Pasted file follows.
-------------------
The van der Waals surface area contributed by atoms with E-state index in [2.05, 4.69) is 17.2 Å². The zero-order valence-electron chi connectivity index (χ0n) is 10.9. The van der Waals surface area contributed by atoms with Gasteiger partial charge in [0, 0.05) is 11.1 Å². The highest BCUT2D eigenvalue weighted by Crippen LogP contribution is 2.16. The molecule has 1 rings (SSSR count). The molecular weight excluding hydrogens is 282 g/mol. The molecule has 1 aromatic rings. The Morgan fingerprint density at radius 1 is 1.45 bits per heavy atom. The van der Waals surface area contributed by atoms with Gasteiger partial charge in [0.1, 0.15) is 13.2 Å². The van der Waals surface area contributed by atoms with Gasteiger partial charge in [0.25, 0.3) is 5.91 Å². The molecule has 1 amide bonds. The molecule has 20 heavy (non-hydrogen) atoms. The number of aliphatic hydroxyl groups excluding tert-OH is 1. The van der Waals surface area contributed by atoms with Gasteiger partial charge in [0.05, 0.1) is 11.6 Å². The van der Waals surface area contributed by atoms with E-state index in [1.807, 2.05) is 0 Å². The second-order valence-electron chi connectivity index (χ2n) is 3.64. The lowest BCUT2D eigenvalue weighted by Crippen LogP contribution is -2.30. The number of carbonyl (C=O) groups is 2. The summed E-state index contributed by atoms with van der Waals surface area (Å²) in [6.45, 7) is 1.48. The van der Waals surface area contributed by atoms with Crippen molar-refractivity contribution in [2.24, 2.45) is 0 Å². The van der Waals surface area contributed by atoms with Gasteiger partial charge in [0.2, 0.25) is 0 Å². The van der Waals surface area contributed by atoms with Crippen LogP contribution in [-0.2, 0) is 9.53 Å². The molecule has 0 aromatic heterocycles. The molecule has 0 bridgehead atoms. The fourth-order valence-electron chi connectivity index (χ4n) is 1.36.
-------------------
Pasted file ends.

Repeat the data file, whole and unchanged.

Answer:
The van der Waals surface area contributed by atoms with E-state index in [2.05, 4.69) is 17.2 Å². The zero-order valence-electron chi connectivity index (χ0n) is 10.9. The van der Waals surface area contributed by atoms with Gasteiger partial charge in [0, 0.05) is 11.1 Å². The highest BCUT2D eigenvalue weighted by Crippen LogP contribution is 2.16. The molecule has 1 rings (SSSR count). The molecular weight excluding hydrogens is 282 g/mol. The molecule has 1 aromatic rings. The Morgan fingerprint density at radius 1 is 1.45 bits per heavy atom. The van der Waals surface area contributed by atoms with Gasteiger partial charge in [0.1, 0.15) is 13.2 Å². The van der Waals surface area contributed by atoms with Gasteiger partial charge in [0.25, 0.3) is 5.91 Å². The molecule has 1 amide bonds. The molecule has 20 heavy (non-hydrogen) atoms. The number of aliphatic hydroxyl groups excluding tert-OH is 1. The van der Waals surface area contributed by atoms with Gasteiger partial charge in [0.05, 0.1) is 11.6 Å². The van der Waals surface area contributed by atoms with E-state index in [1.807, 2.05) is 0 Å². The second-order valence-electron chi connectivity index (χ2n) is 3.64. The lowest BCUT2D eigenvalue weighted by Crippen LogP contribution is -2.30. The number of carbonyl (C=O) groups is 2. The summed E-state index contributed by atoms with van der Waals surface area (Å²) in [6.45, 7) is 1.48. The van der Waals surface area contributed by atoms with Crippen molar-refractivity contribution in [2.24, 2.45) is 0 Å². The van der Waals surface area contributed by atoms with Gasteiger partial charge in [0.2, 0.25) is 0 Å². The van der Waals surface area contributed by atoms with Crippen LogP contribution in [-0.2, 0) is 9.53 Å². The molecule has 0 aromatic heterocycles. The molecule has 0 bridgehead atoms. The fourth-order valence-electron chi connectivity index (χ4n) is 1.36.